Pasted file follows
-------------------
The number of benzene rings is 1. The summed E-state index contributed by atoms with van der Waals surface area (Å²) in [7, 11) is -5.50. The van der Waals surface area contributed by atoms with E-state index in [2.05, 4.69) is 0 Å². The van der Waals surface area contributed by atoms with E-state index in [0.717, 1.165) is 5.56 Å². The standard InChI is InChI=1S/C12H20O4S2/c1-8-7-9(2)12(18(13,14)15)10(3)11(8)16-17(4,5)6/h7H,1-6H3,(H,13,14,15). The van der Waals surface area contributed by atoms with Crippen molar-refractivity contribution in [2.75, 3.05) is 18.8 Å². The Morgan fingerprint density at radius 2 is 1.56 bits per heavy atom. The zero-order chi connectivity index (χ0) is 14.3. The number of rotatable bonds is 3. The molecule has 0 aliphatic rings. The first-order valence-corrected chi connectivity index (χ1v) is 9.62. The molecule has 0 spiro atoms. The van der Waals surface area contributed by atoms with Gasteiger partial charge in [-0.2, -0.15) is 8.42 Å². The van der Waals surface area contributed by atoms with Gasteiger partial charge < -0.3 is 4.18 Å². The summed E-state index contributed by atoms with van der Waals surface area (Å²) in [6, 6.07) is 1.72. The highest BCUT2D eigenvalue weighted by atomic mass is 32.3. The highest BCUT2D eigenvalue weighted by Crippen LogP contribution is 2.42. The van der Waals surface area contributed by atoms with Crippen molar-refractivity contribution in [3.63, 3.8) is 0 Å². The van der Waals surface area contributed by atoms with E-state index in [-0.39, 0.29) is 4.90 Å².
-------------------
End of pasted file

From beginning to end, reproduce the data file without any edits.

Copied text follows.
The number of benzene rings is 1. The summed E-state index contributed by atoms with van der Waals surface area (Å²) in [7, 11) is -5.50. The van der Waals surface area contributed by atoms with E-state index in [2.05, 4.69) is 0 Å². The van der Waals surface area contributed by atoms with E-state index in [0.717, 1.165) is 5.56 Å². The standard InChI is InChI=1S/C12H20O4S2/c1-8-7-9(2)12(18(13,14)15)10(3)11(8)16-17(4,5)6/h7H,1-6H3,(H,13,14,15). The van der Waals surface area contributed by atoms with Crippen molar-refractivity contribution in [2.75, 3.05) is 18.8 Å². The Morgan fingerprint density at radius 2 is 1.56 bits per heavy atom. The zero-order chi connectivity index (χ0) is 14.3. The number of rotatable bonds is 3. The molecule has 0 aliphatic rings. The first-order valence-corrected chi connectivity index (χ1v) is 9.62. The molecule has 0 spiro atoms. The van der Waals surface area contributed by atoms with Gasteiger partial charge in [-0.2, -0.15) is 8.42 Å². The van der Waals surface area contributed by atoms with Gasteiger partial charge < -0.3 is 4.18 Å². The summed E-state index contributed by atoms with van der Waals surface area (Å²) in [6, 6.07) is 1.72. The highest BCUT2D eigenvalue weighted by atomic mass is 32.3. The highest BCUT2D eigenvalue weighted by Crippen LogP contribution is 2.42. The van der Waals surface area contributed by atoms with Crippen molar-refractivity contribution in [3.63, 3.8) is 0 Å². The van der Waals surface area contributed by atoms with E-state index in [-0.39, 0.29) is 4.90 Å².